Coincidence as a Sublime: Rachel Rose
Rachel Rose interviewed by Francesco Tenaglia
Wil-o-Wisp, presented at the Fondazione Sandretto Re Rebaudengo in Turin, is an installation by Rachel Rose exploring the life of Elspeth Blake—a mother and mystic who lived rural England between the sixteenth and seventeenth centuries. In this conversation, Rose discusses witchcraft and occultism; the transition from an animist perspective to a rationalistic one and its effects on how humans interrelate and understand reality; and using the past to think about the future.
Francesco Tenaglia: I understand your Wil-o-Wisp project took some time to research.
Rachel Rose: I started working on it at the end of 2015. I was experiencing coincidences, I wanted to know what they meant, how they have been framed in history. This led me to the history of coincidences as a plot device in storytelling, which led me to William Shakespeare’s use of coincidences, which led me to the world around him when he was working, which led me to the life of magic in seventeenth-century agrarian England, which led me back to coincidence. The worldview in this landscape at the time was animist, increasingly encroached on by the rationalism developing as a pretext for the agricultural revolution, and then the Industrial Revolution. That’s how I ended up at this time and place.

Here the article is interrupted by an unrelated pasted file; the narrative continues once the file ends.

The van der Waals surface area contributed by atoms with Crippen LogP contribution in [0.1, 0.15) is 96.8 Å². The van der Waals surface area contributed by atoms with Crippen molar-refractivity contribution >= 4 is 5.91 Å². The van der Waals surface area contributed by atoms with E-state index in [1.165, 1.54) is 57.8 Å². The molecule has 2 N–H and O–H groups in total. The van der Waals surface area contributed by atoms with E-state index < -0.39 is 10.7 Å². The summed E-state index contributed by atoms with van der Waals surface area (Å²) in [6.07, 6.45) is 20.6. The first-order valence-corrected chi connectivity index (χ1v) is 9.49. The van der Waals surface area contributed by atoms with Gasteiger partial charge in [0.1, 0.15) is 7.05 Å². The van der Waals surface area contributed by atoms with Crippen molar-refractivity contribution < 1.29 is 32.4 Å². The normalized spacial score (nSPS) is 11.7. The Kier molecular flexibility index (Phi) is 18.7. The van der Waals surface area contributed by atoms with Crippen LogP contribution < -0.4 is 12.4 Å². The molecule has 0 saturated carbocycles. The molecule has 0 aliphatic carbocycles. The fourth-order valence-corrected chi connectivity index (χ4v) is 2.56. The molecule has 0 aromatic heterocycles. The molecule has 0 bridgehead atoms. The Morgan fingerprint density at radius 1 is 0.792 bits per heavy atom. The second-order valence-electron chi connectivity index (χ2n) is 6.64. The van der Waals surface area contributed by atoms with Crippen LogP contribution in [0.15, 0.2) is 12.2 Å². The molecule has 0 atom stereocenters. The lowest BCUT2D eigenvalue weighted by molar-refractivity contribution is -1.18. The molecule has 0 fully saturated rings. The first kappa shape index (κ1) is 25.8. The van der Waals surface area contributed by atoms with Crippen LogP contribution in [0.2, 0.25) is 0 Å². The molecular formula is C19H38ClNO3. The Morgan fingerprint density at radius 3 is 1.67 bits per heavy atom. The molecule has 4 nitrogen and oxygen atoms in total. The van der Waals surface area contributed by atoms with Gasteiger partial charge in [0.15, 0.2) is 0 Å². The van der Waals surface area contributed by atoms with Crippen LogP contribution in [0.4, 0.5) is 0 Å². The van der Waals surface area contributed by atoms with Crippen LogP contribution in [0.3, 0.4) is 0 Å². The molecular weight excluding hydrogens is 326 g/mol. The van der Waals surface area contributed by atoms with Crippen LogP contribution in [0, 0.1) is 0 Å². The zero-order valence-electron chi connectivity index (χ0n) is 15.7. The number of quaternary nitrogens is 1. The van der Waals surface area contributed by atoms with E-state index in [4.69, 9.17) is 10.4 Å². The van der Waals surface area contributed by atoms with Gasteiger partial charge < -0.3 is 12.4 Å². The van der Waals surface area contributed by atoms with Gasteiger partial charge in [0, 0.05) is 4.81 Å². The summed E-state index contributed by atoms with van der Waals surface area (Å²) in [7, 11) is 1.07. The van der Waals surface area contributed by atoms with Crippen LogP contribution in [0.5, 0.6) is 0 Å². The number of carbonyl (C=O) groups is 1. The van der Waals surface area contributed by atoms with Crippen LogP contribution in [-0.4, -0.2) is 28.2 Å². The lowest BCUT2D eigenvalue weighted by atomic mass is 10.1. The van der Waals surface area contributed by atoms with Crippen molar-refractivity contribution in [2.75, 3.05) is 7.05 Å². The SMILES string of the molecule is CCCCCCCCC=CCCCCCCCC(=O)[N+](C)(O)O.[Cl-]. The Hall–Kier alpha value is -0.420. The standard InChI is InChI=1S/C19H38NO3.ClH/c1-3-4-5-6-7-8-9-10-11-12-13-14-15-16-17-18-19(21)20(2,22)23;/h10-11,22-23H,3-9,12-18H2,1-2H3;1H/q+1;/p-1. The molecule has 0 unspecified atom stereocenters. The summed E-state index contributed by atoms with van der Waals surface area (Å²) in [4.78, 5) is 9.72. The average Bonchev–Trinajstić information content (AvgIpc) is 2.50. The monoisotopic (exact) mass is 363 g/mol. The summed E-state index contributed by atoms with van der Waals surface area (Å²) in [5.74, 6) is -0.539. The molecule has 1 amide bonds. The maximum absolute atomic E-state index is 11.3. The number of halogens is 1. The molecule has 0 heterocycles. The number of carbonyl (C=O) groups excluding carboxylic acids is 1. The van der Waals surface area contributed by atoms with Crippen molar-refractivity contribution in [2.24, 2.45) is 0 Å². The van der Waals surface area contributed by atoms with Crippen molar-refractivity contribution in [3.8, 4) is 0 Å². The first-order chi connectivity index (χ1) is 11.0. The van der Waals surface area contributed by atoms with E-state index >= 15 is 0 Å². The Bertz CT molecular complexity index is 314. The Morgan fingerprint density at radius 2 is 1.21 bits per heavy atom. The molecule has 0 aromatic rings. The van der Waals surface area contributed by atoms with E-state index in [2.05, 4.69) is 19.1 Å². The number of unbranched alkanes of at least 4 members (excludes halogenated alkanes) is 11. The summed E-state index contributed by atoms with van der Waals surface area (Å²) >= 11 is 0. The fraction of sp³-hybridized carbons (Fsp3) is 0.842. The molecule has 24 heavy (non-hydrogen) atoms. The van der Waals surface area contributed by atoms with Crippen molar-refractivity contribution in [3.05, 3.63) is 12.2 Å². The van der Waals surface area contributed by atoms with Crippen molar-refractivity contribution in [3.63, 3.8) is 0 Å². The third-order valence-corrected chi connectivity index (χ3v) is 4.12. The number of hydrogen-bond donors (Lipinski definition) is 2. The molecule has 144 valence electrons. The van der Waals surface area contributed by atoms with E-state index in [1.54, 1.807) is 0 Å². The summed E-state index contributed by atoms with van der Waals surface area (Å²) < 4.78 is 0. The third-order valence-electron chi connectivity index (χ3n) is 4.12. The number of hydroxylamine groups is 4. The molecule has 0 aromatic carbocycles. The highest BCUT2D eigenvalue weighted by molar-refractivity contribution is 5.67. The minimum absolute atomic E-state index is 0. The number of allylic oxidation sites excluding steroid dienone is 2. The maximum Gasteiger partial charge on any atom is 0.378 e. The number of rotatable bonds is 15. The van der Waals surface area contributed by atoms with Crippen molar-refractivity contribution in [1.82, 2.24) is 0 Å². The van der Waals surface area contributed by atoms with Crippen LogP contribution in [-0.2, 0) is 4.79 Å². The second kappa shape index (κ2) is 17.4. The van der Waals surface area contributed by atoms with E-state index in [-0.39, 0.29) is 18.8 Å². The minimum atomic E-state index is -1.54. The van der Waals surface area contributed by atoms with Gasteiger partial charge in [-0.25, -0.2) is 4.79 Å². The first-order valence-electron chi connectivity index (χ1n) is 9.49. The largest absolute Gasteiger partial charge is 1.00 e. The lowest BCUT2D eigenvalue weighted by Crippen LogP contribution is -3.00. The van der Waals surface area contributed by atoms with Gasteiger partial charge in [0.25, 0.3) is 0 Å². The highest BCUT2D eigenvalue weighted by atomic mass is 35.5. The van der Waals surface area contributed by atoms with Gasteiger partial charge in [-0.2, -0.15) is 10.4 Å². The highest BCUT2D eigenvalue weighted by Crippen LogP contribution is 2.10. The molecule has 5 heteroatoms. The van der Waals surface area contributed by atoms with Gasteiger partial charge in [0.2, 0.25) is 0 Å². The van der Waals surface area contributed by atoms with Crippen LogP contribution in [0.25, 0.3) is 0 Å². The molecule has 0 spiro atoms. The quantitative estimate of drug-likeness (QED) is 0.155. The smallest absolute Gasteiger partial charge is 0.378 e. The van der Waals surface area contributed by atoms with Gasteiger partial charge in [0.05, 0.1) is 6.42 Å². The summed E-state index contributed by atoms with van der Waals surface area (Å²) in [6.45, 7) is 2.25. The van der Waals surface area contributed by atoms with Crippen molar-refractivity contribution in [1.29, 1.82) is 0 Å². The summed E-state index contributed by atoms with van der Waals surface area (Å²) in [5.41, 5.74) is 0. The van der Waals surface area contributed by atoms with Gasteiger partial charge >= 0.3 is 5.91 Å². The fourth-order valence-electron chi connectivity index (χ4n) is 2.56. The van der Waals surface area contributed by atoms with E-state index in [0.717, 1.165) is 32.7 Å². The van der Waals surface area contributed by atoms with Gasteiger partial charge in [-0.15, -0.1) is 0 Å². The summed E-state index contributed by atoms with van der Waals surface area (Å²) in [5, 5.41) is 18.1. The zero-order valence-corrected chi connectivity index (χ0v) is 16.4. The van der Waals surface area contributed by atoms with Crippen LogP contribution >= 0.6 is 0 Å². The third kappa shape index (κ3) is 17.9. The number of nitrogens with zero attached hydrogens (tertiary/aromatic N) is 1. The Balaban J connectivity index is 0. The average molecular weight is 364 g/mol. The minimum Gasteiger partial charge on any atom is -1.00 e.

FT: The Industrial Revolution suddenly made it necessary to work side by side with numerous other people. And then the advent of sports, which many might not know was about preparation for war. Basically, sports were invented in England to cultivate a fitter youth for war. And there were also cultural shifts in women’s roles.